VIA SBINSIDER |
State Legislative District (LD) 11 which covers all of SaddleBrooke is losing both its current State House members. Mark Finchem, has decided to try and move up and run for Secretary of State and Bret Roberts resigned this past week, effective September 30th, to relocate to a different state. That means both seats will be open in the November 2022 elections.
Roberts’ replacement for the 2022 session will be named by Pinal County supervisors, who will either pick from three candidates recommended by the district’s precinct committeemen if there are more than 30 committeemen in the legislative district, or appoint a citizen panel to recommend three names for supervisors to choose from otherwise.
In Arizona, the House and Senate boundaries are the same, meaning that a candidate for either the House seat or Senate seat covers the exact same area. Currently, the Senate seat is held by Vince Leach who is a SaddleBrooke HOA2 resident. Finchem lives in Oro Valley and Roberts resides in the city of Maricopa.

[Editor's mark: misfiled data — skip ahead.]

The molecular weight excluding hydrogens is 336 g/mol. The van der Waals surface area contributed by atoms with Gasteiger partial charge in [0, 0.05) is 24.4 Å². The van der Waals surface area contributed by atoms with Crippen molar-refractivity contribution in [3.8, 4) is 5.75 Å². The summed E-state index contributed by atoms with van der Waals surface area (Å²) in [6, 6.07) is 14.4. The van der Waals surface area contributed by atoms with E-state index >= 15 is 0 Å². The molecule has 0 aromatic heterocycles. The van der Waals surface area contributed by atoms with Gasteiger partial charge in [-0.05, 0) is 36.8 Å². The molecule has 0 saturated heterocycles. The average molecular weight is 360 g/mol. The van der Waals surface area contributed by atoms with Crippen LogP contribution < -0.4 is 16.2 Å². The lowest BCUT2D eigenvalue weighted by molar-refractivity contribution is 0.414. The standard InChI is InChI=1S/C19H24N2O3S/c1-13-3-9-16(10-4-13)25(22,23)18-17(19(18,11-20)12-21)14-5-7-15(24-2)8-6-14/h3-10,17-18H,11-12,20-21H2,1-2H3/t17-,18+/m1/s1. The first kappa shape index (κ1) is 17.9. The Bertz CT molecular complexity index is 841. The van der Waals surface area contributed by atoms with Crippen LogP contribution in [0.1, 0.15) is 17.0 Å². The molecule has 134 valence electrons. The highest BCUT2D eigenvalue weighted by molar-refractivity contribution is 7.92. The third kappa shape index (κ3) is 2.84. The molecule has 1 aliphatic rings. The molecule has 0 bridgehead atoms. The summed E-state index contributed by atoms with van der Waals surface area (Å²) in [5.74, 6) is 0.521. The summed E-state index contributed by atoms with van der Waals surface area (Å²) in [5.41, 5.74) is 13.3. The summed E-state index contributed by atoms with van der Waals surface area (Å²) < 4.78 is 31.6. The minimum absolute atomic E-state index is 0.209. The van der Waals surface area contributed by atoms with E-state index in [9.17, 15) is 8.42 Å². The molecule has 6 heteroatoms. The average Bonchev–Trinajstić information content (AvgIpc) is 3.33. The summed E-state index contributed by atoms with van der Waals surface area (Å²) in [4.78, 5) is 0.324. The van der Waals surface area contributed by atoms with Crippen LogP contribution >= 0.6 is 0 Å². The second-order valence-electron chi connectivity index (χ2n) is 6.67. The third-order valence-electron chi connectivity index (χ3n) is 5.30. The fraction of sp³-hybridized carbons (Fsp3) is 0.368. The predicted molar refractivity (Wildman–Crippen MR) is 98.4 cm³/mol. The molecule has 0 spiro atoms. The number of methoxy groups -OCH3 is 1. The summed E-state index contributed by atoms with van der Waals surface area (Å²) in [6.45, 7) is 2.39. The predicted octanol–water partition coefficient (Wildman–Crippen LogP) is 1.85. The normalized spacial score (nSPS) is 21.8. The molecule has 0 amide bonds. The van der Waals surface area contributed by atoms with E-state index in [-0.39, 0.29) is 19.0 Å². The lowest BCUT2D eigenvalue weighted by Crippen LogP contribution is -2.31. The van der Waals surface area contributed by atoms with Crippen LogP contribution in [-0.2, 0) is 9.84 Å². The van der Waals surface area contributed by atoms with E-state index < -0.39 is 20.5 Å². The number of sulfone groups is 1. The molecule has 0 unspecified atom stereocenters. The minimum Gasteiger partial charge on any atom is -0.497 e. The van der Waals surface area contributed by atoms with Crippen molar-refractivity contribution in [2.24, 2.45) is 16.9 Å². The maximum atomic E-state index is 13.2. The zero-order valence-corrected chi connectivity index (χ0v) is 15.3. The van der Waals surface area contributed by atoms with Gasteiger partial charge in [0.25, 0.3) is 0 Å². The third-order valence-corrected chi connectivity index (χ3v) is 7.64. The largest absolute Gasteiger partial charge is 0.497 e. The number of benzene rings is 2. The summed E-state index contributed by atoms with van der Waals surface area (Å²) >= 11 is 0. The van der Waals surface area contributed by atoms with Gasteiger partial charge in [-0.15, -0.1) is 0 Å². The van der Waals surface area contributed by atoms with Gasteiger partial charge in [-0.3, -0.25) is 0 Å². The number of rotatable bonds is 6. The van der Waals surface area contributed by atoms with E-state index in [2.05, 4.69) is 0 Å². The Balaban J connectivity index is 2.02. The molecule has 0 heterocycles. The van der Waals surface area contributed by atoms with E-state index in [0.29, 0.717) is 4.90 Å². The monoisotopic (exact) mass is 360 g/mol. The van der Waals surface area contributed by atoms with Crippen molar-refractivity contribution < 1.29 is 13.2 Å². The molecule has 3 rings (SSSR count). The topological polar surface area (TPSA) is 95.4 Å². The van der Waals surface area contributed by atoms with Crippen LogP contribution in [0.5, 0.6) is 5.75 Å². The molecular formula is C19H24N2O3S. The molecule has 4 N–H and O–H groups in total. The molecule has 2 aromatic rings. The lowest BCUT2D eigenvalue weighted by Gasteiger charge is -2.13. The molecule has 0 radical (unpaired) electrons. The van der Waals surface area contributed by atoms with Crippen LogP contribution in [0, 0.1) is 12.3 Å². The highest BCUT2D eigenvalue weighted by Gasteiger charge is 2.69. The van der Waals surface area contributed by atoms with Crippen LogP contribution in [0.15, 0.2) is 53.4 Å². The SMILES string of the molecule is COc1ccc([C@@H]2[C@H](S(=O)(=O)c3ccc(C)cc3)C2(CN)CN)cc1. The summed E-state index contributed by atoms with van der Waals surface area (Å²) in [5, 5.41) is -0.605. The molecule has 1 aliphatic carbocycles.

One possible candidate has emerged for one of the House seats, is Kirk Fiehler, a resident of Eagle Crest who has filed a statement of interest with this quote, ” Yesterday I filed a Statement of Interest to run for the Arizona House of Representatives, representing my District (11) in the 2022 election. Within hours of filing my social media accounts were “restricted”. One more reason to go all in on this. There’s a new breed of politician coming: the average middle class working person. And we’re taking our government back. This Country and the State of Arizona were not founded to be ruled by an elite ruling class. ” A statement of interest is a first step toward a formal campaign. Fiehler’s background includes working as a district manager for Jackson-Hewitt tax preparer’s.
Both House and Senate seats pay $24,000 per annum with per diem for days spent at the Capitol while in session. The Legislative session starts in January and generally ends in May, so the job is considered part time. In reality, members work year around on legislative business and most out-state members come out of pocket to cover the cost of serving.
FUN FACT it has been over 20 years since the state legislators have received an increase in pay.